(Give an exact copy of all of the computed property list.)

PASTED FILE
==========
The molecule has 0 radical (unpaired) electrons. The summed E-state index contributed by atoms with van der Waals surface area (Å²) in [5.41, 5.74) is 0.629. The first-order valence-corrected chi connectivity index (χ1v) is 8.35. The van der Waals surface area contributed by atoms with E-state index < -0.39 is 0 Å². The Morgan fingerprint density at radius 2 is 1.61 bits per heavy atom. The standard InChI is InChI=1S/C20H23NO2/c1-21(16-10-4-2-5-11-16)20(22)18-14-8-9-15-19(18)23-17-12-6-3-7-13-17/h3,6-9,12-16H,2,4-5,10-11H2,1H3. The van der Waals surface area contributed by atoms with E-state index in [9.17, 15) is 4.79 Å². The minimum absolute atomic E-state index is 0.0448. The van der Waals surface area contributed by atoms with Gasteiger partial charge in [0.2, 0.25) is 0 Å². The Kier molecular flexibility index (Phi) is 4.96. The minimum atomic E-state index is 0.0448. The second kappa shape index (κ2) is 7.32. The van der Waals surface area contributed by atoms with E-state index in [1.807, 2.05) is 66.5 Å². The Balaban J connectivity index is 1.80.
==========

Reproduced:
The molecule has 0 radical (unpaired) electrons. The summed E-state index contributed by atoms with van der Waals surface area (Å²) in [5.41, 5.74) is 0.629. The first-order valence-corrected chi connectivity index (χ1v) is 8.35. The van der Waals surface area contributed by atoms with E-state index < -0.39 is 0 Å². The Morgan fingerprint density at radius 2 is 1.61 bits per heavy atom. The standard InChI is InChI=1S/C20H23NO2/c1-21(16-10-4-2-5-11-16)20(22)18-14-8-9-15-19(18)23-17-12-6-3-7-13-17/h3,6-9,12-16H,2,4-5,10-11H2,1H3. The van der Waals surface area contributed by atoms with E-state index in [9.17, 15) is 4.79 Å². The minimum absolute atomic E-state index is 0.0448. The van der Waals surface area contributed by atoms with Gasteiger partial charge in [0.2, 0.25) is 0 Å². The Kier molecular flexibility index (Phi) is 4.96. The minimum atomic E-state index is 0.0448. The second kappa shape index (κ2) is 7.32. The van der Waals surface area contributed by atoms with E-state index in [1.807, 2.05) is 66.5 Å². The Balaban J connectivity index is 1.80.